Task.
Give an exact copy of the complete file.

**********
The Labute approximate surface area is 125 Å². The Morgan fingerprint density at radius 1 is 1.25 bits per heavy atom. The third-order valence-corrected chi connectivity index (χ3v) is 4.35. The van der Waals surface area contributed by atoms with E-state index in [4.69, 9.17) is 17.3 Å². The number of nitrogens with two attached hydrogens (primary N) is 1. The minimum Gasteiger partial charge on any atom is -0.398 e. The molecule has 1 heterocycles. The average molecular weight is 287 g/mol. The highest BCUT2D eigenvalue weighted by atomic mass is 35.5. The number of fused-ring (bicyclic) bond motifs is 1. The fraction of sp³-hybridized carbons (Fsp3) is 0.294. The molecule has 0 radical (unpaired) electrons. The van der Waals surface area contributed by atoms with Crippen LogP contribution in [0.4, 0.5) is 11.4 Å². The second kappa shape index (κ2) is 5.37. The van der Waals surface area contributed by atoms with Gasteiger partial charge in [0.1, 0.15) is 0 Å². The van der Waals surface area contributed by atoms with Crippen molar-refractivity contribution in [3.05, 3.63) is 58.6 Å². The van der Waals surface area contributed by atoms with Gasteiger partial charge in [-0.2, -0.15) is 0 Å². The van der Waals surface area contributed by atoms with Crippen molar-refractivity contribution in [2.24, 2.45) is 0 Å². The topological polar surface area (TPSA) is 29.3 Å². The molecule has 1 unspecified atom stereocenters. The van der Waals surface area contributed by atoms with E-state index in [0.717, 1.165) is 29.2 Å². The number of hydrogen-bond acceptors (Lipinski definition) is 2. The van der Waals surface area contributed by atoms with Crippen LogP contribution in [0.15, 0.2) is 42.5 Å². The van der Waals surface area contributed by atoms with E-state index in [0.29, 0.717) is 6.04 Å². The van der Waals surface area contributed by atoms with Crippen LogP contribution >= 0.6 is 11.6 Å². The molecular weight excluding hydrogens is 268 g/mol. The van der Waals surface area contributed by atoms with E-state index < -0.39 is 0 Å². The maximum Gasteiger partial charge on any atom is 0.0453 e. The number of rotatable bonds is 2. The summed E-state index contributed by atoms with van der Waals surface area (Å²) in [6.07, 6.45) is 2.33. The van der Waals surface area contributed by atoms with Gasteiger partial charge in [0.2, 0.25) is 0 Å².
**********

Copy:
The Labute approximate surface area is 125 Å². The Morgan fingerprint density at radius 1 is 1.25 bits per heavy atom. The third-order valence-corrected chi connectivity index (χ3v) is 4.35. The van der Waals surface area contributed by atoms with E-state index in [4.69, 9.17) is 17.3 Å². The number of nitrogens with two attached hydrogens (primary N) is 1. The minimum Gasteiger partial charge on any atom is -0.398 e. The molecule has 1 heterocycles. The average molecular weight is 287 g/mol. The highest BCUT2D eigenvalue weighted by atomic mass is 35.5. The number of fused-ring (bicyclic) bond motifs is 1. The fraction of sp³-hybridized carbons (Fsp3) is 0.294. The molecule has 0 radical (unpaired) electrons. The van der Waals surface area contributed by atoms with Crippen LogP contribution in [0.4, 0.5) is 11.4 Å². The second kappa shape index (κ2) is 5.37. The van der Waals surface area contributed by atoms with Gasteiger partial charge in [0.1, 0.15) is 0 Å². The van der Waals surface area contributed by atoms with Crippen molar-refractivity contribution in [3.05, 3.63) is 58.6 Å². The van der Waals surface area contributed by atoms with Gasteiger partial charge in [-0.2, -0.15) is 0 Å². The van der Waals surface area contributed by atoms with Crippen molar-refractivity contribution in [2.24, 2.45) is 0 Å². The topological polar surface area (TPSA) is 29.3 Å². The molecule has 1 unspecified atom stereocenters. The van der Waals surface area contributed by atoms with E-state index in [0.717, 1.165) is 29.2 Å². The number of hydrogen-bond acceptors (Lipinski definition) is 2. The van der Waals surface area contributed by atoms with Crippen LogP contribution in [0.15, 0.2) is 42.5 Å². The van der Waals surface area contributed by atoms with E-state index in [0.29, 0.717) is 6.04 Å². The van der Waals surface area contributed by atoms with Crippen LogP contribution >= 0.6 is 11.6 Å². The molecular weight excluding hydrogens is 268 g/mol. The van der Waals surface area contributed by atoms with E-state index < -0.39 is 0 Å². The maximum Gasteiger partial charge on any atom is 0.0453 e. The number of rotatable bonds is 2. The summed E-state index contributed by atoms with van der Waals surface area (Å²) in [6.07, 6.45) is 2.33. The van der Waals surface area contributed by atoms with Gasteiger partial charge in [0.2, 0.25) is 0 Å².